Now, at the age of 70, she is ready to move from her Zoroastrian upbringing and embrace her new faith by being baptized at this year’s Easter Vigil on April 15. To make the conversion all the sweeter, the sacrament will be performed by her son, Fr. Hezuk Shroff, who became a Catholic priest six years ago.
Born in Lucknow, in the Himalayan foothills, Shroff’s family moved to Calcutta when she was two.
She recalled her grandfather had pictures of the Sacred Heart of Jesus, the Immaculate Heart of Mary, St. Francis of Assisi and St. Anthony of Padua on the altar where he said his Zoroastrian prayers.
She remembers her grandfather and her father would go every Tuesday to the local Catholic Church to leave a loaf of bread, candles and flowers as an offering.
When she was nine, her father asked her if she wanted to attend a boarding school in Uttar Pradesh, not far from where she was born. She chose to go, even though it was a two-day train ride from home. The school was run by German and Irish nuns, though most of the students were Hindu or Muslim. Only six were Catholic. Shroff was the only Zoroastrian in the class.
Zoroastrianism is the ancient religion of Persia, before Islam became dominant, founded about 1,500 years before Christ. Once one of the world’s most dominant religions, it reportedly now has less than 200,000 followers, including several thousand in Canada.
Fr. Shroff said the religion is also called Mazdeism because God is called Ahura Mazda, though it is often also referred to after one of its major prophets, Zoroaster.
Zoroaster taught of a great cosmic battle between good and evil, light and darkness. Fr. Shroff said its tenets can be summed up in its motto: “Good thoughts, good words and good deeds.”
When Shroff first arrived at boarding school, she noticed a huge chapel at the top of the hill. Inside was a huge crucifix and three candles. She remembered thinking, “I wish I could belong to this faith.”
The nuns did not teach the Catholic faith to those from other religions. Instead they studied ethics or moral science, Shroff said. She wanted to learn more, but was told, “Ask your parents.”
She never did. “I thought they wouldn’t agree.” Interestingly, before her father passed away 12 years ago, she asked him what he would have said if she had approached him as a young girl about converting to Catholicism.
“No problem!” he told her. “You’re asking me that now?”
Shroff and her husband Pesi, also a Zoroastrian, emigrated to Canada when Hezuk was four and her daughter Pearl was almost two.
Conversion was “always at the back of my mind,” she said.
Even so, she decided to go beyond being a cultural Zoroastrian so she could master the complex prayers in Avesta, the ancient language of Zoroaster.
“Most of our people in the modern generation can barely pronounce most of the words,” she said. She still wears the sacred muslin vest, an undergarment that Zoroastrians believe protects against evil spirits. She said she will remove it at her Baptism.
Interestingly, Shroff will be baptized on the same date her priest-son Hezuk was baptized 22 years ago.
Fr. Shroff had converted to the Christian faith while studying biochemistry at McGill University in Montreal through the witness of a Pentecostal roommate who introduced him to Jesus. Like his mother, he was drawn to the Eucharist and the Virgin Mary. His reading about the Christian faith led him to become a Catholic, and after some time considering monastic life, he decided to become a diocesan priest.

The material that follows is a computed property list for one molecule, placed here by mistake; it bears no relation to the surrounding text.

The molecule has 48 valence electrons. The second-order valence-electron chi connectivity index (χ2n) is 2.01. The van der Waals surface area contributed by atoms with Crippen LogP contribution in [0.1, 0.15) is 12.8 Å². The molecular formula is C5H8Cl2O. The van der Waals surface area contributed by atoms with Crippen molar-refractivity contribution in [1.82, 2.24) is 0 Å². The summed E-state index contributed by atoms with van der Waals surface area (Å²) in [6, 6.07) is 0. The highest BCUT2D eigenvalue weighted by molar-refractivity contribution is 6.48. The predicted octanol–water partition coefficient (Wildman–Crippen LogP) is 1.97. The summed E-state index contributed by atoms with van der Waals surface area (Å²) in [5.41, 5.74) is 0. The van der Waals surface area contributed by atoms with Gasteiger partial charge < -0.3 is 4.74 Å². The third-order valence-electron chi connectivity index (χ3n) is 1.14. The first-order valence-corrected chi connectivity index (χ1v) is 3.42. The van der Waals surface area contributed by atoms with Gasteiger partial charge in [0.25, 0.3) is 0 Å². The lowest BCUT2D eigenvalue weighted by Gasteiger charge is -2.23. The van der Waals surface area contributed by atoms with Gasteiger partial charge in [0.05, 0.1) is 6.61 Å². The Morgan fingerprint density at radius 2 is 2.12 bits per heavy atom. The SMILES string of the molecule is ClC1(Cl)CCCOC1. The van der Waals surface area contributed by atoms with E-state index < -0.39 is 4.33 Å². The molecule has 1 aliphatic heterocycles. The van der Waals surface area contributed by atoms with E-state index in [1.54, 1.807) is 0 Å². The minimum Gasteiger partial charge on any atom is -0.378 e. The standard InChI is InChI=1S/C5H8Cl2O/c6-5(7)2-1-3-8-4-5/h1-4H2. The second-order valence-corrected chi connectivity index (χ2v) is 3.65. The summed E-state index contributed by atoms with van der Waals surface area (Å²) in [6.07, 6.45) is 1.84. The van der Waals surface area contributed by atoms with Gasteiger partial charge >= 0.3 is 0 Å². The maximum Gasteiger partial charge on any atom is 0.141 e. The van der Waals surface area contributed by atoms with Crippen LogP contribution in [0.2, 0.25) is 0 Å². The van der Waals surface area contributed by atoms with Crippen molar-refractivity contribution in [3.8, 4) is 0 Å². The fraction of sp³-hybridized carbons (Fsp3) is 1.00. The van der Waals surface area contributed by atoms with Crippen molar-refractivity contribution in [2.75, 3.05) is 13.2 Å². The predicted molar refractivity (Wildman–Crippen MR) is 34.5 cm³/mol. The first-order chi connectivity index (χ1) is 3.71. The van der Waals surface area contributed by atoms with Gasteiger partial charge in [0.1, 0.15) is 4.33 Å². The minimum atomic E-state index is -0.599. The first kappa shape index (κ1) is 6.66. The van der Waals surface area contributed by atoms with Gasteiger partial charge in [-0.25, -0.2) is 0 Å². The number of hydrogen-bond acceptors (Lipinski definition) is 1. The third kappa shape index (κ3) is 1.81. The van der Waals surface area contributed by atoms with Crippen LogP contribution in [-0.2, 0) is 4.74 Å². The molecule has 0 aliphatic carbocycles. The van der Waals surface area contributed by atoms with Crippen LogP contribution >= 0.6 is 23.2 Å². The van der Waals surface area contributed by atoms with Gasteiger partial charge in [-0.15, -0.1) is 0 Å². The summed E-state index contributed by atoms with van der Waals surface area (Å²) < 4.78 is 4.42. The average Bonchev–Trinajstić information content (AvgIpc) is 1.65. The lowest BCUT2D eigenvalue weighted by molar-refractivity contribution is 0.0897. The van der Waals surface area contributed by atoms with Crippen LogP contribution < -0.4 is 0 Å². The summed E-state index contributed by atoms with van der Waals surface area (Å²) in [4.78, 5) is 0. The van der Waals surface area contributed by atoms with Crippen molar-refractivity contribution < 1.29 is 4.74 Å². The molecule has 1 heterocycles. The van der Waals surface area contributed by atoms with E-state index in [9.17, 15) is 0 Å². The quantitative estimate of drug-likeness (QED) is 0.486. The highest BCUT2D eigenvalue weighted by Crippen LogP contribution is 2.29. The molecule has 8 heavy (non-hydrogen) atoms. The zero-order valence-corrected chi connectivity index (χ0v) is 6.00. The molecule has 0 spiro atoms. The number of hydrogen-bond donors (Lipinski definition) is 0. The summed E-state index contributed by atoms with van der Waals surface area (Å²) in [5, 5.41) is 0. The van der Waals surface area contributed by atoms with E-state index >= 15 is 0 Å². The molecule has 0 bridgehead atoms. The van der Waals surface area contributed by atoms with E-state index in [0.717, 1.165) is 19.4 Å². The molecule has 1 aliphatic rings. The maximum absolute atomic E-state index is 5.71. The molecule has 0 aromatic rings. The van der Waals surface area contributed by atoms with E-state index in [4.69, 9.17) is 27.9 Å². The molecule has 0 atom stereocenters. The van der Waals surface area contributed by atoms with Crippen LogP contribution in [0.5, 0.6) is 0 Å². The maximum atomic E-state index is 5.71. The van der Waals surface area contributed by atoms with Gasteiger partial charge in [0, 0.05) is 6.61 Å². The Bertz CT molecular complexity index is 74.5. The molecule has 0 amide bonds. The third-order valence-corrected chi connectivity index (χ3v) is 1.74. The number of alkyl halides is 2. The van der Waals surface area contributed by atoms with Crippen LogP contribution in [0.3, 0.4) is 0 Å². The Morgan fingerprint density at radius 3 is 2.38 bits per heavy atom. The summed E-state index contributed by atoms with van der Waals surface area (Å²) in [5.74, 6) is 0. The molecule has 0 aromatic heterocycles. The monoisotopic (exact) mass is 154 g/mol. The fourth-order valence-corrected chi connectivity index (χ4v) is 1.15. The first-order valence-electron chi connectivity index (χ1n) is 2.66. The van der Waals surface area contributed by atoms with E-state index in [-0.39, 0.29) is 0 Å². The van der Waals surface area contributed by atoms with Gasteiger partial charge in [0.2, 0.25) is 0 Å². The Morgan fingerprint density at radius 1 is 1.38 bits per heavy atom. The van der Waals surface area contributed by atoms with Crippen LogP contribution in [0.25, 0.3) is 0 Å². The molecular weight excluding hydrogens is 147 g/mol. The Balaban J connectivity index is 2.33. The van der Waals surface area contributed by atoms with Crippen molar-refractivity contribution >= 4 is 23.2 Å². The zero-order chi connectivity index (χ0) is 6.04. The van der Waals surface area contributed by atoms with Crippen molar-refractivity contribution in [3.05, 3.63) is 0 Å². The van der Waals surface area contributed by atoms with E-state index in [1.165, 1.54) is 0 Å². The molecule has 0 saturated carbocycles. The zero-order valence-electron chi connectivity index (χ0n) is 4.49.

While Shroff was happy her son became a priest, she did not make her own decision to convert until last spring.
Her decision was accompanied by a sign, she said. It was a week after Easter last year, and she was standing with her husband by a statue of the Blessed Virgin at Good Shepherd Parish where her son is pastor. She was holding the statue’s hand, asking Mary if her husband would accept her conversion to the Catholic faith. Intuitively, she felt Mary answer, “He has no choice but to accept it. It is God’s will.”
Then, she felt something fall at the back of her wrist. It was a tiny burgundy-coloured chrysanthemum. She looked at the statue’s feet to see if there were any flowers there. Then she felt her gaze directed towards the altar and there she saw similar flowers. She says she asked herself how the flower landed on her wrist, and heard the inward voice of Mary tell her: “I put it there. You are mine, but moreso you are my Son’s. I have known since you were a child.
“But first you had to grow up, get married and have a son who would grow up to be a priest because he’s supposed to baptize you.”
Shroff, who describes herself as an intuitive person, says she feels the presence of Jesus and Mary all the time.
She had a moment during a Mass when the priest consumed the Blessed Sacrament and she “felt something pass through the crown of my head and I felt (Jesus’) presence infiltrate me,” she said.
“I heard His voice saying, ‘I am the Lamb of God who takes away the sins of the world. Receive me’.”
She also recalled one time seeing a vision of the Sacred Host in a Monstrance right before her eyes, and intuitively she heard, “You may not be able to come to me every time, but I will come to you.”
Though her husband is not prepared to leave the Zoroastrian religion, he drives Shroff to church and “is a big fan of the Virgin Mary,” she said.
Fr. Shroff said he is only learning many of these things from his mother’s past now as she prepares to enter the Catholic Church. “I’ve never seen my mother as happy as she is now,” he said.
“Her desire was always with being respectful of others, respectful of her parents, of my dad,” he said. “Eventually the time came where she decided she has to follow the will of God.”